Since a song is so short, the theme and the subject are generally the same thing.  In a screenplay, with over 100 pages to deal with, the theme comes out of the subject, but is generally not the same thing.  Neither “busy” nor “shopping” are good themes for a story, although they’re both fine subjects.
       Here is my best attempt at thematic song writing to date (deep in my heart I’m Lorenz Hart).  This is the first verse of the rap song called “Nervous Meltdown” I wrote for my film “Lunatics: A Love Story” (music by Joe LoDuca).

                    The core in your brain is cherry red
                    There’s a crack in the reactor inside your head
                    When your fission and fusion do the wild thing instead
                    Yo man, you’re having a nervous meltdown.

       In a song it’s all so very clear.  You state the theme in the title and then try to spend every line of the song pursuing it.  It ought to be that clear in a story, too.

       I just read the first 30 pages of a script by a guy who claimed to know all the rules of screenwriting put forth in my first five structure essays, and was insulted that I suggested that he read the essays.  “That’s Screenwriting 101,” he sneered.
       In the first 30 pages of his script he not only had not stated a theme, he hadn’t even established a lead character.  I said, “You may know all the rules of screenwriting, but you’re not following any of them.”
       He replied, “I’m a rebel.”
       Sadly, he’s confused.  He’s not a rebel, he’s just a bad writer.  And I’ll clue you in on one simple, clear, hard fact-the world doesn’t need any more bad writers, there’s already more than enough.
       The main difference between a good writer and a bad writer is that the good writer is at least trying to follow the rules, while the bad writer either doesn’t even know that there are rules, or feels that they are above them, which is an alternate way of stating that they are simply too lazy or too stupid to make use of them.
       I keep hearing this excuse, too: “They use the 3-act structure in many big, stupid action movies and it doesn’t make them good.”
       To me that’s like saying, “The Chevy Suburban is so ugly and has 4 wheels, that when I build a car, I’ll use 9 wheels.”
       If a big, stupid action movie has a solid 3-act structure, then at least they got something right. 
       I also read another guy’s script recently (I really tried hard to talk both of these guys out of sending me their scripts and just couldn’t).  At the end of 25-30 pages, no theme, no character with any kind of need or desire, no drama, just scene after scene of meaningless talk.  I tossed the script in the shitter and wrote a fairly long email explaining why I didn’t like it.  In both instances I was confronted with, “But you only read the first 30 pages!  How can you possibly know what you’re talking about?”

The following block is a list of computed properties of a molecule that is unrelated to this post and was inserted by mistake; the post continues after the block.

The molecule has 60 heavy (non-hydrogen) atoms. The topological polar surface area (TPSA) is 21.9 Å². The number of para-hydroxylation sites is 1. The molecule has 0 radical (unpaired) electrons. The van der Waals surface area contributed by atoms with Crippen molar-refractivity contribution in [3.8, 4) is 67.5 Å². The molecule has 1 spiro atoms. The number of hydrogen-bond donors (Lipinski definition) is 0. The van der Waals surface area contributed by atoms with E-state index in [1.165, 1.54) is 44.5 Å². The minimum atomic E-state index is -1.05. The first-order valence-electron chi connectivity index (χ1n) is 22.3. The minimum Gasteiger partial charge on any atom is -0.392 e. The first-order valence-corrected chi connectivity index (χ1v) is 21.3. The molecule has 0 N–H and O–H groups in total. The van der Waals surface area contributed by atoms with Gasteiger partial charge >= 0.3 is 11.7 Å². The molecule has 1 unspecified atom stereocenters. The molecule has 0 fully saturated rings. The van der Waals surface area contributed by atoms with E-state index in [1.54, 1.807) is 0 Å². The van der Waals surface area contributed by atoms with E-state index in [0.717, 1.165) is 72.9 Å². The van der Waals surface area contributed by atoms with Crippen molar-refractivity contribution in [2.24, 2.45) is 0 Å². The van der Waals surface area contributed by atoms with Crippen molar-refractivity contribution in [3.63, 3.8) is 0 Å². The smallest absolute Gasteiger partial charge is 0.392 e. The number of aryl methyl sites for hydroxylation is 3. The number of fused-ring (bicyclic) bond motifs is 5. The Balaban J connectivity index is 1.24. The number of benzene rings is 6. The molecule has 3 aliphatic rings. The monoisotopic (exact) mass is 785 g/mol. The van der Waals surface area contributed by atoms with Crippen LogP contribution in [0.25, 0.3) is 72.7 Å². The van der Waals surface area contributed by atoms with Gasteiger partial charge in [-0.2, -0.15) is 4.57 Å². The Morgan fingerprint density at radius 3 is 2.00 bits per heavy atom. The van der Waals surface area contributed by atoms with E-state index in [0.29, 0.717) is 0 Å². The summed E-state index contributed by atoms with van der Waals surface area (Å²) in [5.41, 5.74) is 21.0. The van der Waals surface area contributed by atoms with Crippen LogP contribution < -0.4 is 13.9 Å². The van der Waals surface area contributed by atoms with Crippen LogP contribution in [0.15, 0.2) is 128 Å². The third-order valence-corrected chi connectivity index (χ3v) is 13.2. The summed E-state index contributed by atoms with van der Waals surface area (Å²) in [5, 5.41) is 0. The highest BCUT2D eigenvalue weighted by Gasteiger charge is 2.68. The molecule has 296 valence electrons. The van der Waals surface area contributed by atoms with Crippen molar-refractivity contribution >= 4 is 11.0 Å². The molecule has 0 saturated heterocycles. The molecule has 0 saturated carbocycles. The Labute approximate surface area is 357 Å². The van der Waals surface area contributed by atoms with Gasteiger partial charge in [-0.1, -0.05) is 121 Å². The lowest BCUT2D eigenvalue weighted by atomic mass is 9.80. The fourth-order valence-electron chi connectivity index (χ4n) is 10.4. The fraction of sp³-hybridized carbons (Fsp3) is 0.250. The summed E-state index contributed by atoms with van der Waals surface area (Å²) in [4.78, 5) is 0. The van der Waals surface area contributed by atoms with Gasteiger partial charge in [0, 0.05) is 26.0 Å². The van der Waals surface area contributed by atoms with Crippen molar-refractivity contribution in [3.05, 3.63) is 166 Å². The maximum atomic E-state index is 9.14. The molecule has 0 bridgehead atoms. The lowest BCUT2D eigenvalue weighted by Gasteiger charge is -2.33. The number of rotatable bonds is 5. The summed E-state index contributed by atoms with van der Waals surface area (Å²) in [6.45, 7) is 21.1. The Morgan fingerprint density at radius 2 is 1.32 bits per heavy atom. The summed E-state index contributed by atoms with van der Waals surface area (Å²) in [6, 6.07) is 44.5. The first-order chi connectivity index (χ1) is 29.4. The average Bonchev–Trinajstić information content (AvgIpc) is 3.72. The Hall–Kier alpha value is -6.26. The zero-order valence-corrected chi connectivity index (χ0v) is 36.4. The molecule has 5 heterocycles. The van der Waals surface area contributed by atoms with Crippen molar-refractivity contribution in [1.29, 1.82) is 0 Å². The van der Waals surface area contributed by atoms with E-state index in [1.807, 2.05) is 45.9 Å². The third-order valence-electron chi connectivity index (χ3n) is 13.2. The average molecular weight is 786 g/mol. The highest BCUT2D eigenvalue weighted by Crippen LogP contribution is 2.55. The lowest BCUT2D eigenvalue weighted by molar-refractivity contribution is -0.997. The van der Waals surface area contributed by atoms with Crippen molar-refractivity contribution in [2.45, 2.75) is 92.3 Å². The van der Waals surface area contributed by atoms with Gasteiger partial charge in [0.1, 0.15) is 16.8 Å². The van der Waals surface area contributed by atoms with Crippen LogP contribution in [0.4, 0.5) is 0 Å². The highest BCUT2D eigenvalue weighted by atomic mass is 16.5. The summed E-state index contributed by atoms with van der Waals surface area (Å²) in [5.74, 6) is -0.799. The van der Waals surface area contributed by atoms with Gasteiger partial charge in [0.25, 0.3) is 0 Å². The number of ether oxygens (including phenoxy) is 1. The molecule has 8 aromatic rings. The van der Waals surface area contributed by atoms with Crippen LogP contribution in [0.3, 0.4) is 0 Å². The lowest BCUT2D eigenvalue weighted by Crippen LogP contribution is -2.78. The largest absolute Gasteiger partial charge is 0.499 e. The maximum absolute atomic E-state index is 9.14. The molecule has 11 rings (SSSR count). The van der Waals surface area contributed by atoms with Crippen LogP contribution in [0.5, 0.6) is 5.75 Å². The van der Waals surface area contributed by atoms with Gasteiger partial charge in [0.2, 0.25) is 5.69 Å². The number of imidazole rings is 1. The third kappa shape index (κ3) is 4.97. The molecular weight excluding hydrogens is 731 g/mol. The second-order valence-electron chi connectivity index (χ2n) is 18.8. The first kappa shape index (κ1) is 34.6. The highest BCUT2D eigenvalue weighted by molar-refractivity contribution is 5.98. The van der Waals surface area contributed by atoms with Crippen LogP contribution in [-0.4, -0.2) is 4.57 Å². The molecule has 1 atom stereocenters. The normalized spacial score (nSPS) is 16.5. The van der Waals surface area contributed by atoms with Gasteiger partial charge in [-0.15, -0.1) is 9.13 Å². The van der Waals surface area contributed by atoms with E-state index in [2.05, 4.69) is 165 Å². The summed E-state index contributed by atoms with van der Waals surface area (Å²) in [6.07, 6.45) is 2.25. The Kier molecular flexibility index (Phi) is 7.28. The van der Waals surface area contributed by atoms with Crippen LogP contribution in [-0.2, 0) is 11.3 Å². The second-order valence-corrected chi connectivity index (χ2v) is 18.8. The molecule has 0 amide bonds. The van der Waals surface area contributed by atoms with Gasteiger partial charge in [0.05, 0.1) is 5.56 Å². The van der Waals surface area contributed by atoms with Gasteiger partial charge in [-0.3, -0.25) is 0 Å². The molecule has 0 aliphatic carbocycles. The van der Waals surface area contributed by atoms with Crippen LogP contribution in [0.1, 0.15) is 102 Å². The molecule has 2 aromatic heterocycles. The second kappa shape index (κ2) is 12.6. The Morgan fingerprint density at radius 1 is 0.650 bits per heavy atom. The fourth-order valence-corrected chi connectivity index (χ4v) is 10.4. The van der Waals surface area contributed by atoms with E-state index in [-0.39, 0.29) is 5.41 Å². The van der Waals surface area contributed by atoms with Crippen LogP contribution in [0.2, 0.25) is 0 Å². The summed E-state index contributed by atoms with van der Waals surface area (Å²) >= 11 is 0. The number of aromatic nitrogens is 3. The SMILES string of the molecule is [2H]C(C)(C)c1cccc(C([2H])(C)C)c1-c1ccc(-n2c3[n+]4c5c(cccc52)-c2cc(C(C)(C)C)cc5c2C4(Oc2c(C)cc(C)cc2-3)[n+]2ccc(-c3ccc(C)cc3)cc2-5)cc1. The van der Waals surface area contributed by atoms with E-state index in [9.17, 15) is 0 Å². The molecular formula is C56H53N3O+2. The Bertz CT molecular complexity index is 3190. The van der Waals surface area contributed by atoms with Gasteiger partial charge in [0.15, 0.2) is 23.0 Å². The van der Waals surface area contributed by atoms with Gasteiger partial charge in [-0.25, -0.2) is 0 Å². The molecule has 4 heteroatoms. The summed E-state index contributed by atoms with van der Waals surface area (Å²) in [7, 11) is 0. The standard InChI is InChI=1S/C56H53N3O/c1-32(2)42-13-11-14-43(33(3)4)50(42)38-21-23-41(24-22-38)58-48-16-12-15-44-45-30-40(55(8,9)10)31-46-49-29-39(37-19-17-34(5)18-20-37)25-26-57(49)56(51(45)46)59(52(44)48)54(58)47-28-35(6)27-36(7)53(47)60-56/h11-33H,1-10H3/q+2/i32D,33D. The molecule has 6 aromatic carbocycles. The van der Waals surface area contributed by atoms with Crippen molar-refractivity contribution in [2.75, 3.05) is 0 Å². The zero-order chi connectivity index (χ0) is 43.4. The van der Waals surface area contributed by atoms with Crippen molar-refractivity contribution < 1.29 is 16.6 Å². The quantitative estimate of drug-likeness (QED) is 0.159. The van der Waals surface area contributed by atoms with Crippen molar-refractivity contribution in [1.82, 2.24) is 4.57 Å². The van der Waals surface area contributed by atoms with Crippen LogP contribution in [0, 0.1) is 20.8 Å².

My response to that is: how broken does something have to be before you decide that it’s broken?  If I drop a light bulb on the floor and it shatters, must I inspect every little jagged piece of glass before concluding that it’s broken?
       Furthermore, it makes absolutely no difference if either of these scripts turned into “Hamlet” on page 31 because the first 30-pages would not support anything that followed.  If there’s no foundation, it doesn’t matter how pretty the walls and the roof are, because they will collapse. 
       The reason these examples are stuck in here, and the reason I keep writing these structure essays, is that I encounter the same Goddamn problem with every single screenwriter wannabe that I encounter—they won’t be hemmed in by any of the rules—they’re rebels.
       And so we have all of these 9-wheel, 12-wheel, and 17-wheel contraptions coming out all the time that are so ill-conceived that they won’t even go around in circles.
       I’ll repeat this for about the sixth time in six essays: you do not have to be a brain surgeon to figure out how to write a decent script.  But you do have to be willing to put in some plain old hard work.  No script is going to come out the ends of your fingers properly structured with a functioning theme and fully formed characters—it ain’t gonna happen.  Ever.  If you don’t put in the time confronting each of these issues and working them out, your script will suck, just like the other 8 million shitty scripts floating around.  In fact, there are enough bad scripts in Hollywood to build another, bigger, Hoover Dam.
       Perhaps it’s the word “rules” that makes people so uneasy.  You know what?  Too bad.  I was as rebellious and anti-authority as any young person could possibly be.  But when I decided that I wanted to be a screenwriter, I eagerly and happily accepted the disciplines of the craft.  These are concepts that you simply must know to do the job well.
       Writing is a discipline, just like weight-lifting.  The structural and thematic rules are like the weights.  You can most certainly proclaim, “I’m a rebel and I won’t lift those weights.”  Guess what?  Then you’re not a weight-lifter; you’re a blob standing around the gym getting in other people’s way.